Confronting and overcoming them means you make a hefty deposit in your self esteem bank balance, which over time all adds up to a healthy
Besides enabling you to see from different perspectives,
encountering challenges is an essential and inevitable requirement for
women's personal development and womens health. And since this process allows you to stretch and exercise your brain functioning, this can only mean one thing - a healthier and growing mind.
Self help technique for women's mental health care
'Framing' is an NLP (Neuro Linguistic Programing) concept that refers to how you think about and position or place your experiences to give them meaning. This is a very useful technique for women to add to their collection of self help tools and mental health care.
Here is how it works. Let's say For example that you have a
picture and you decide to change its frame; as well as changing the look and feel of the picture, the new frame highlights certain qualities as it sets the boundaries of the image. From an NLP perspective, the way you think can similarly frame your experiences and highlight particular aspects of it. So, just as changing the frame adds contrast and a very different kind of definition to the
picture, depending on how you frame a challenge for example, can cause you to experience the same event very differently too.
Challenges for women (as with anyone else), can and do cause different degrees of emotional pain. And, while there is no magical or quick fix formula for immediate eradication, by making constructive use of this awareness, you can confront your challenges head on, with realism and greater effectiveness.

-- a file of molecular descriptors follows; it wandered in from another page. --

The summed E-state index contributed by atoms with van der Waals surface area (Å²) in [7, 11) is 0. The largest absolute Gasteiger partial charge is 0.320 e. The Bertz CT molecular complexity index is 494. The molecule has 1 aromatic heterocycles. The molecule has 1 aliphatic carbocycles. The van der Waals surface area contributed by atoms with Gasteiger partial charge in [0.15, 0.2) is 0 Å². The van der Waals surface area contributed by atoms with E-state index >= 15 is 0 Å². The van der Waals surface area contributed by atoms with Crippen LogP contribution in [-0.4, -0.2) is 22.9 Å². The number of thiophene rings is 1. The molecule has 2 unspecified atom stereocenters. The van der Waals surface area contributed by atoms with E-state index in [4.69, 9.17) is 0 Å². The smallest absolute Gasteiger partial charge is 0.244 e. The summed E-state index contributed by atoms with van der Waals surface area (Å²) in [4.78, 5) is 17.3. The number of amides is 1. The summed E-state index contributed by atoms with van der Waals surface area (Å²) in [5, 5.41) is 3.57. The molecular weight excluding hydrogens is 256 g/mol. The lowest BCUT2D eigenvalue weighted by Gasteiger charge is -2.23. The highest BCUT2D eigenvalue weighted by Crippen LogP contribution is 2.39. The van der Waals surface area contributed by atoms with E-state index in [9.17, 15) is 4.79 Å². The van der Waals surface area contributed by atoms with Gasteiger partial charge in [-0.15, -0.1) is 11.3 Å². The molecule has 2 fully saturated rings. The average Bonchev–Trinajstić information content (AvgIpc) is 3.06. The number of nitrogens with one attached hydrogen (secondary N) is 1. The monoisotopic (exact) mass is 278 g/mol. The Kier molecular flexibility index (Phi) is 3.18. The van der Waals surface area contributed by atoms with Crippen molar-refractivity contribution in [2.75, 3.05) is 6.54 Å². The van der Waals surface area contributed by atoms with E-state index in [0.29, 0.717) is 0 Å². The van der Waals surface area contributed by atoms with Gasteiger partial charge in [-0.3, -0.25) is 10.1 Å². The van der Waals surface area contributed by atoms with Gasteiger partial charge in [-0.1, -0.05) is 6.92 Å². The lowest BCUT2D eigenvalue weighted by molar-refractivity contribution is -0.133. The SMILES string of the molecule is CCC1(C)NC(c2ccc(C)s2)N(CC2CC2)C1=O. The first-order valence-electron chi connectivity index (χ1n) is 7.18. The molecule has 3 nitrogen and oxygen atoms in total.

By turning your focus away from the nature of the challenge to a solution-focused approach, you get greater clarity on how to deal with it. And remember, if it's a source of concern to you - irrespective of how other people might perceive it, it must command your attention.
By giving yourself the time and space you need to think about the challenge you face and the emotions linked to it, you'll gain
tremendous insight into how to go about resolving it. Journaling is an effective tool for
achieving this level of clarity. Typical
questions you might want to ask your self in such situations, include:
What levels of concern and anxiety is this causing me?
What specifically is the concern or anxiety?
How is it affecting me?
Where or from whom can I get help? (If needed)
How could I best deal with this challenge?
When do I want this resolved by
What outcome do I want?
Once you have your answers, set yourself some health goals, using this free goal setting guidance and goal setting forms to change
your life for the better. You'll find all the personal goal setting resources you need at the above link.
'Framing is the way we label experiences so that we know what they mean. It colors events or thoughts. If we change the frame, we change the meaning of the experience. When you change the meaning you often change your feelings about what is being framed'.(McDermott & Jago)